Is China first world developed nation? ?
This is Shanghai
- Anonymous4 weeks agoFavorite Answer
I judge by the amount of time it rakes to move people/workers from one part of country to the next. They can move millions in a day.
Not even the USA can fo that.
- UndisclosedLv 64 weeks ago
Sure is. But how are their people? The government should be ashamed of themselves.
- Anonymous4 weeks ago
People often use the term “Third World” as shorthand for poor or developing nations. By contrast, wealthier countries such as the United States and the nations of Western Europe are described as being part of the “First World.” Where did these distinctions come from, and why do we rarely hear about the “Second World?”
The “three worlds” model of geopolitics first arose in the mid-20th century as a way of mapping the various players in the Cold War. The origins of the concept are complex, but historians usually credit it to the French demographer Alfred Sauvy, who coined the term “Third World” in a 1952 article entitled “Three Worlds, One Planet.” In this original context, the First World included the United States and its capitalist allies in places such as Western Europe, Japan and Australia. The Second World consisted of the communist Soviet Union and its Eastern European satellites. The Third World, meanwhile, encompassed all the other countries that were not actively aligned with either side in the Cold War. These were often impoverished former European colonies, and included nearly all the nations of Africa, the Middle East, Latin America and Asia.
Today, the powerful economies of the West are still sometimes described as “First World,” but the term “Second World” has become largely obsolete following the collapse of the Soviet Union. “Third World” remains the most common of the original designations, but its meaning has changed from “non-aligned” and become more of a blanket term for the developing world. Since it’s partially a relic of the Cold War, many modern academics consider the “Third World” label to be outdated. Terms such as “developing countries” and “low and lower-middle-income countries” are now often used in its place.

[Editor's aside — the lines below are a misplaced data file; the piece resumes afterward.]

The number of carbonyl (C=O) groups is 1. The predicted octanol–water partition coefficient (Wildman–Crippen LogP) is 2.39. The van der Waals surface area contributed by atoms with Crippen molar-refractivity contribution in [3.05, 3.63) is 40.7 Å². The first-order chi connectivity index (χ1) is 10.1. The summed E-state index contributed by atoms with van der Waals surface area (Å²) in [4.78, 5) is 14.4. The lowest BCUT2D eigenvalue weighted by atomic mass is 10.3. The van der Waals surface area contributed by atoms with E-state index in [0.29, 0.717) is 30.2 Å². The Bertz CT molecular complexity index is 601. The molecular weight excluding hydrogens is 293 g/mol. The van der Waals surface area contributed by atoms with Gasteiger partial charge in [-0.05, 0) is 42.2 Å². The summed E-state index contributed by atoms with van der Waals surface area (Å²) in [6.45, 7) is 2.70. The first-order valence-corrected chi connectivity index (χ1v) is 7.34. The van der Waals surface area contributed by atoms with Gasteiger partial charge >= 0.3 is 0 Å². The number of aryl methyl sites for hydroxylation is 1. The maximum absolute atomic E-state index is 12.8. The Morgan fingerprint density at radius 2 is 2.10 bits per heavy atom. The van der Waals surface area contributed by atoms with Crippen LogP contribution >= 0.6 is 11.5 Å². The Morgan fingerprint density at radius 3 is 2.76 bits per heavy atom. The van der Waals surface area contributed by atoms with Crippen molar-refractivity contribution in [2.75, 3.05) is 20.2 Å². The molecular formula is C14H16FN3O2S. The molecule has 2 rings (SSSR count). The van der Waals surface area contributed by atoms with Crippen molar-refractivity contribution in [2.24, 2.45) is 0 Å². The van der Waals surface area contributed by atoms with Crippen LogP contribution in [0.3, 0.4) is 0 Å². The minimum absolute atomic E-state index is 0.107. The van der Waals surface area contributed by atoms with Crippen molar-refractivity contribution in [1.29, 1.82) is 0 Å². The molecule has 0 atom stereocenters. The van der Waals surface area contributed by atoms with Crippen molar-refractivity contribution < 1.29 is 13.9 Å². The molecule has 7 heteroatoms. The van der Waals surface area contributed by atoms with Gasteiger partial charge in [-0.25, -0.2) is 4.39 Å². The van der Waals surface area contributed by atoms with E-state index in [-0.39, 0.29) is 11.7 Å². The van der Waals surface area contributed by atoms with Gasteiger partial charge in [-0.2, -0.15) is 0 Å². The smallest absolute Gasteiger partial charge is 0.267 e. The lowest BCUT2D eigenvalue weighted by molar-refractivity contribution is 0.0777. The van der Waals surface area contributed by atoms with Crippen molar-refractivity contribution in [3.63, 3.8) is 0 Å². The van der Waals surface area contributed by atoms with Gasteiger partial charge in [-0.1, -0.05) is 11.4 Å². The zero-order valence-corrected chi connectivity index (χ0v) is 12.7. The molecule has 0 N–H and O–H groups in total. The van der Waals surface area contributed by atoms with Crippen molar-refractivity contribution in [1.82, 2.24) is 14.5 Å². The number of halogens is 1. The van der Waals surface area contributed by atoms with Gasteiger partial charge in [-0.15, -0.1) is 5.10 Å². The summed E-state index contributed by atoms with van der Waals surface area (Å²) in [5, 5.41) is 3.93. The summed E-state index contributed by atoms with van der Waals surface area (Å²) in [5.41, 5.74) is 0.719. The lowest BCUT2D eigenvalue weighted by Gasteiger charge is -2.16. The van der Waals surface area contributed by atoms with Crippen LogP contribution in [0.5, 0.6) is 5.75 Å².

BY EVAN ANDREWS
The primary factor used to distinguish developed countries from developing countries is the gross domestic product (GDP) per capita, a tally of all the goods and services produced in a country in one year, expressed in U.S. dollars. GDP is calculated by dividing a country's GDP by its population. For example, a small country with a GDP of $1 billion and a population of 50,000 has a GDP per capita of $20,000. One unofficial threshold for a country with a developed economy is a GDP per capita of $12,000. Some economists prefer to see a per capita GDP of at least $25,000 to be comfortable declaring a country as developed, however. Many highly developed countries, including the United States, have high per capita GDPs of $40,000 or above.
While useful for a snapshot of the world’s economic powerhouses, such measures are also crude. Countries obviously have different populations, which means that looking exclusively at GDP can distort reality and/or be so evident as to be meaningless. Of course, China (Pop: 1.4 billion) has a larger GDP than Ireland (Pop: 5 million).
To suggest how a hypothetical average citizen might experience a nation’s economic output, the more relevant statistic is GDP per capita. The population of China can be 280 times larger than the population of Ireland. Yet the typical Irish person ($75,500) is nearly five times richer than his Chinese counterpart ($16,700), even though despite the fact that his country is 280 times smaller. But if GDP per capita is a useful equalizer for comparative analysis, it should also be taken with a grain of salt.
- Anonymous4 weeks ago
No, China is still a developing country. It is referred to as the world's "largest third world country". Many third world countries have structures like those. Look at Kuala Lumpur, Gran Torre Santiago, Parque Central Tower, Lotus Tower, Ryugyong hotel, Bahria Icon Tower, etc. Chinese cities are crowded, so they're building up.